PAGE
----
Search Images Maps Play YouTube News Gmail Drive More »
Sign in
Screen reader users: click this link for accessible mode. Accessible mode has the same essential features but works better with your reader.

Patents

  1. Advanced Patent Search
Publication numberUS7742171 B2
Publication typeGrant
Application numberUS 11/834,030
Publication dateJun 22, 2010
Filing dateAug 6, 2007
Priority dateAug 6, 2007
Fee statusPaid
Also published asUS20090040506
Publication number11834030, 834030, US 7742171 B2, US 7742171B2, US-B2-7742171, US7742171 B2, US7742171B2
InventorsYoram Naor, Benjamin J Brosilow
Original AssigneeCi Systems Ltd.
Export CitationBiBTeX, EndNote, RefMan
External Links: USPTO, USPTO Assignment, Espacenet
Reflectivity/emissivity measurement probe insensitive to variations in probe-to-target distance
US 7742171 B2
Abstract
Apparatuses and methods for accurately measuring the reflectivity of a target surface, under conditions where the distance between a measuring probe and the target surface is not fixed. At least two measurements of the target reflectivity are taken under different conditions, and then these two or more measurements are combined in order to calculate the target reflectivity in a way which is independent of the probe-to-target distance. In particular, the different conditions are such that each measurement samples radiation reflected from the target surface at a different distribution of angles. The apparatus can also be used to accurately measure the distance between the probe measurement head and a target surface.
Images(11)
Previous page
Next page
Claims(25)
1. An apparatus for determining the reflectance of a target surface comprising:
a. a radiation source for projecting radiation onto the target surface;
b. a radiation detector positioned to detect radiation reflected off the target surface at least two different locations of said radiation detector relative to said radiation source and to the target surface and to produce at least two respective signals V1 and V2 such that each signal is indicative of a radiation intensity reflected at a respective angular distribution that is different for each signal, wherein at least two of said angular distributions overlap at least partially;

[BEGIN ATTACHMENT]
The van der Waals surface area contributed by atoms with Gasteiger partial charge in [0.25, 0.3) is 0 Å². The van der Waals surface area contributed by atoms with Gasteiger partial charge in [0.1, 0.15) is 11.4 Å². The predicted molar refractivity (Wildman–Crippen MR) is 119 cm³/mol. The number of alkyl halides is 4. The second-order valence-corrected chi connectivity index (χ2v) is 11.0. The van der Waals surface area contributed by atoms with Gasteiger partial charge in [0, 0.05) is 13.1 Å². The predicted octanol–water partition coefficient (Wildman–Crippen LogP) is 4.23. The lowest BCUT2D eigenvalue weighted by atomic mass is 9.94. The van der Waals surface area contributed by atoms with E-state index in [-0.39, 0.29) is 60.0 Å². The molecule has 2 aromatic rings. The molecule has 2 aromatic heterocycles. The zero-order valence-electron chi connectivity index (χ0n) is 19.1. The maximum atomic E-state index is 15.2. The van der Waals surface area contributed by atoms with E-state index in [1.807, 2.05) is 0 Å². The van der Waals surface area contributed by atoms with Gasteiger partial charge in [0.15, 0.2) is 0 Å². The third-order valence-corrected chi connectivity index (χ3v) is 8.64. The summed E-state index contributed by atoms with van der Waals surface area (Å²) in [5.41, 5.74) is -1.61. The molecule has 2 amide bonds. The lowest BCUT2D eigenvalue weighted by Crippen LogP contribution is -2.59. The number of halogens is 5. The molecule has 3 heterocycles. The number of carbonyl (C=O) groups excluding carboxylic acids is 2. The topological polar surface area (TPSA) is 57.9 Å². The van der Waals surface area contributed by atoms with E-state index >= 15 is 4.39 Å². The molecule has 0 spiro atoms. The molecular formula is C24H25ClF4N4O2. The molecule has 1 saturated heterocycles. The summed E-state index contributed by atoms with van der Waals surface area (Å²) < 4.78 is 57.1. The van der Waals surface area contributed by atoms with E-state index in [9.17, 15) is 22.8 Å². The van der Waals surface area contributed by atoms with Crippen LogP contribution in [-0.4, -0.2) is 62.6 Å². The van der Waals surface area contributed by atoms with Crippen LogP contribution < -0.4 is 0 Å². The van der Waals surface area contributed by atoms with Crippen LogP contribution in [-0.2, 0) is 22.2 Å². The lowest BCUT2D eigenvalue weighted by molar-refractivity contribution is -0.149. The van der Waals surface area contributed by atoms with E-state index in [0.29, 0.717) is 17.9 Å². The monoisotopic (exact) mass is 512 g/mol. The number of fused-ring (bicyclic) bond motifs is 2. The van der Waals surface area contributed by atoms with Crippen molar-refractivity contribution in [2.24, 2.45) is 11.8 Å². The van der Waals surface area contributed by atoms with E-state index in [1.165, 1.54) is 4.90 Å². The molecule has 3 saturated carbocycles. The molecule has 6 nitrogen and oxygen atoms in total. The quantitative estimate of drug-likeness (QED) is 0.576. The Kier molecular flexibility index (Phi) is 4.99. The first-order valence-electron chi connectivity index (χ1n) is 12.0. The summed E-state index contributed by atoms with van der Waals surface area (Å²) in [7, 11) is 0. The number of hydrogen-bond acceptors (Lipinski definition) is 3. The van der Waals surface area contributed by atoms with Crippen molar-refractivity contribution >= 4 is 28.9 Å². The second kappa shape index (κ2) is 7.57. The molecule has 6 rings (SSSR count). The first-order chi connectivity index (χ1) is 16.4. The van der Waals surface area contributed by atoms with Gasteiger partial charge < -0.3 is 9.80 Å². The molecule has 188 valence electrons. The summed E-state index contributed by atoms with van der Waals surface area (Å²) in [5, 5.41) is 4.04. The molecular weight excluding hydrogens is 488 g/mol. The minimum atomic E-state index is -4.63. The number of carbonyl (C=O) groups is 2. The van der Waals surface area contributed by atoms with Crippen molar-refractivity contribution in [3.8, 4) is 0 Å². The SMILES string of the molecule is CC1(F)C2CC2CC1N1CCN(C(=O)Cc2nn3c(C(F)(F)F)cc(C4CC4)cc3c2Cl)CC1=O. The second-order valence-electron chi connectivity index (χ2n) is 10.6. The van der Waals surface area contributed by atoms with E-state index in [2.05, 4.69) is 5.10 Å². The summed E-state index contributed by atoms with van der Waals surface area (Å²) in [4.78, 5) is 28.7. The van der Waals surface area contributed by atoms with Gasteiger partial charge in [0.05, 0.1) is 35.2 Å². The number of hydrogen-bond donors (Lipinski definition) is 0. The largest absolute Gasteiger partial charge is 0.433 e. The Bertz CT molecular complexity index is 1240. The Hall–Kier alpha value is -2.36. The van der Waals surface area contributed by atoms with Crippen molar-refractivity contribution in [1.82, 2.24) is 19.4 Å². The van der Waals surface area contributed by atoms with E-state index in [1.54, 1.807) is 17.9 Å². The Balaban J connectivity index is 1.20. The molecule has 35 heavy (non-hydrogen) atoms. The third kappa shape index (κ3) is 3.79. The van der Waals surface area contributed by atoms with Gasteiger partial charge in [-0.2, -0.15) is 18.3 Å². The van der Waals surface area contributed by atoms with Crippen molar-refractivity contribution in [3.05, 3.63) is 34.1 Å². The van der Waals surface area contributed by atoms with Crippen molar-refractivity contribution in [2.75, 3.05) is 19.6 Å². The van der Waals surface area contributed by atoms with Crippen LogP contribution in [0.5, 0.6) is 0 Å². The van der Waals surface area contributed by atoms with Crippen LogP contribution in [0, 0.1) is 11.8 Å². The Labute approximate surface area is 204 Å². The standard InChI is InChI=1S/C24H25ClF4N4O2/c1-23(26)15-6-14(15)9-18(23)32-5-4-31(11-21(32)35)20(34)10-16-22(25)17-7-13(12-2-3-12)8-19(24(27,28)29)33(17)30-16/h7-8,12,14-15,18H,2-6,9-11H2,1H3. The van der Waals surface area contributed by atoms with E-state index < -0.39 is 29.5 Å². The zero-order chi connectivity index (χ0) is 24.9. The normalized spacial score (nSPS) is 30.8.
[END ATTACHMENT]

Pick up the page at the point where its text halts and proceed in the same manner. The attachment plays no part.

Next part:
whereby signals V1 and V2 are used to calculate the reflectivity of the target surface.
2. The apparatus of claim 1, further comprising:
c. a light guide having an entrance aperture with a diameter D, the light guide interposed in an optical path between the target surface and the radiation detector, wherein the different angular distribution is obtained by respective measurements at different aperture-to-target surface distances.
3. The apparatus of claim 2, wherein the measurements are performed sequentially.
4. The apparatus of claim 2, further comprising:
d. an additional radiation detector positioned to detect radiation reflected off the target surface; and
e. an additional light guide having an entrance aperture with diameter D2, the additional light guide interposed in an optical path between the target surface and the additional radiation detector, wherein the measurements are performed simultaneously.
5. The apparatus of claim 1, further comprising:
c. at least one additional radiation detector positioned to detect radiation reflected off the target surface;
d. a lens interposed in an optical path between each radiation detector and the target surface, each lens and detector on a given optical path forming a lens-detector pair, wherein each lens is focused to a different distance, such that each lens-detector pair collects reflected radiation at a different angular distribution.
6. The apparatus of claim 1, further comprising:
c. an additional radiation source, wherein the two radiation sources form different size spots on the target surface, thereby causing the angular distribution to be different for each signal.
7. The apparatus of claim 1, wherein the calculation is performed using the formula ρ=(V1−V01)/ƒ{(V2−V02)/(V1−V01)}, where ρ is the calculated reflectivity of the measured target surface, V01 and V02 are readings of the apparatus when viewing a target of nearly zero reflectivity, and ƒ is a calibration function generated using a target of known reflectivity ρcalibration.